Threat actors have recently increased attempts to take email servers offline by overloading the servers with thousands of email messages (known as “email bombing”). This attack is similar to a Denial of Service (DOS) attack, where hundreds of thousands of devices all send traffic to a website, resulting in the website becoming inaccessible to legitimate traffic. In this case, far fewer “attacker” devices are required, as each email message puts load onto the email server at a much higher level than a web-traffic request would, resulting in the email server becoming non-responsive and leaving legitimate users unable to send and receive mail. If you suspect that your email system is experiencing email bombing (often indicated by most if not all users unable to send or receive email from any device on any internet connection), contact your Managed Service Provider or IT Team immediately.
Technical detail and additional information
What is the threat?
Email bombing, in general, is a type of attack that is achieved by sending large numbers of messages to a recipient’s inbox in order to overflow the mailbox and overwhelm the server where the email address resides. In many cases this attack can be broadened to send overwhelming levels of messages to multiple mailboxes – especially if the target or the attack is a company or organization instead of a particular person. In many respects, this form of attack resembles the much more often seen Denial of Service (DOS) attack where large numbers of devices send fake traffic to a website, rendering it unable to accept or handle legitimate traffic. Email bombing attacks can be delivered by using many large email messages or an even larger number of small messages, requiring far fewer devices to take an active role in the attack to achieve the intended outcome. Typically, the email messages are meaningless; but they may contain malware in attachments or links to attack sites to add additional threat to the overall attack.
Why is this noteworthy?
Email bombing has not been anywhere near as popular as standard or distributed DOS attacks to date. The recent and noticeable rise in email bombing could indicate that threat actors are actively targeting individuals and organizations by disrupting vital business practices through stopping the flow of email. There are many email-bombing tools and services that are available via the Internet and the Dark Web, making this attack possible even if a threat actor does not hold the knowledge to undertake this form of attack themselves. For as little as ten dollars or less, an email-bombing campaign can very easily be initiated against an attacker’s target of choice.
What is the exposure or risk?
The primary impact of email bombing is denial of access to email systems, particularly during critical business periods such as the holiday season for retail businesses. This can easily lead to loss of revenue through disruption of business processes, and loss of reputation as customers cannot effectively use email to communicate with the company. Email bombing attacks against government agencies can result in a loss of services to municipalities and national governments; and attacks against hospitals and healthcare providers could disrupt patient care. As email containing malicious links may be delivered, and altered messages may contain malicious information, email bombing can pose simultaneous internal and external threats.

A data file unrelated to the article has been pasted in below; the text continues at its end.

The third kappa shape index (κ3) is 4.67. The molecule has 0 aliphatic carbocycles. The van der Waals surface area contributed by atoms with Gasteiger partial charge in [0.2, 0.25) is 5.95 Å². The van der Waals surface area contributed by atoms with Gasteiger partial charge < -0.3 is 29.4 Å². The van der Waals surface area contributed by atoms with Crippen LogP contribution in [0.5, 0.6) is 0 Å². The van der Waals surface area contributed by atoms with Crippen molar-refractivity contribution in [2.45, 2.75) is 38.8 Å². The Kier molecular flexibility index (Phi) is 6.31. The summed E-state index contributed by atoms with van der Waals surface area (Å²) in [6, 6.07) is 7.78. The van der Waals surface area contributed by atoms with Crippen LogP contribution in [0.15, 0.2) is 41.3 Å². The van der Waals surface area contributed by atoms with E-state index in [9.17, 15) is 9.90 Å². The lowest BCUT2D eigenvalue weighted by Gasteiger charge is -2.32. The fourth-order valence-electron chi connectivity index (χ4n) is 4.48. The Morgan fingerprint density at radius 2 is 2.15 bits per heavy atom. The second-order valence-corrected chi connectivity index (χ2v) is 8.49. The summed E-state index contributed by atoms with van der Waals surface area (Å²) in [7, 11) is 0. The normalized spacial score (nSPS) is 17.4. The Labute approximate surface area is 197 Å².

What are the recommendations?
- Use email filters that are based on the logic of filtering identical messages that are received within a specified short span of time.
- Configure your email server to block messages beyond a certain size, including any attachments that exceed a certain size.
- Do not compound or expand the potential problem by interacting with, forwarding, or replying to spammed email. This includes not interacting with email – such as avoiding clicking on unsubscribe links – unless the sender has been confirmed to be legitimate.
- Implement and utilize Domain-Based Message Authentication Reporting and Conformance (DMARC) to validate the trustworthiness of email and protect domains from being used for email spoofing, phishing scams, and other cybercrimes. While this technology identifies your organization to other email servers; the more organizations who adopt this technology, the less chance that threat actors can masquerade as legitimate senders.
- Ensure out-of-office, bounce back, and other automatic messages are only sent once to prevent an endless loop of recurring automatic replies. If such automated messages are not required for business objectives, avoid using them completely.
- Where possible, limit send permissions so that only internal and authorized users may send to distribution lists.
- Avoid posting plain text email addresses online as malicious actors are able to scrape webpages for email addresses allowing them to target those addresses for email bombing and spam. While it is not possible to do this for all email addresses due to how modern communication works, companies can limit which addresses are posted online to limit the number of addresses that are obtainable.
During an attack:
- If an inbox is overloaded, avoid mass deleting emails during the attack; and instead using email rules to filter spam.
- Ensure critical inboxes use failover services and notification options to safeguard against automated deletion and/or hitting mail storage limits.
- Notify the email service provider (the IT team, Managed Service Provider, Office365, Gmail, etc.) if one or more users cannot send and receive mail from multiple internet connections and on multiple devices or if one or more users begins receiving very large numbers of emails that do not pertain to business purposes or any unusually large messages that are not related to business purposes.
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For more information, please contact our Security Operations Center.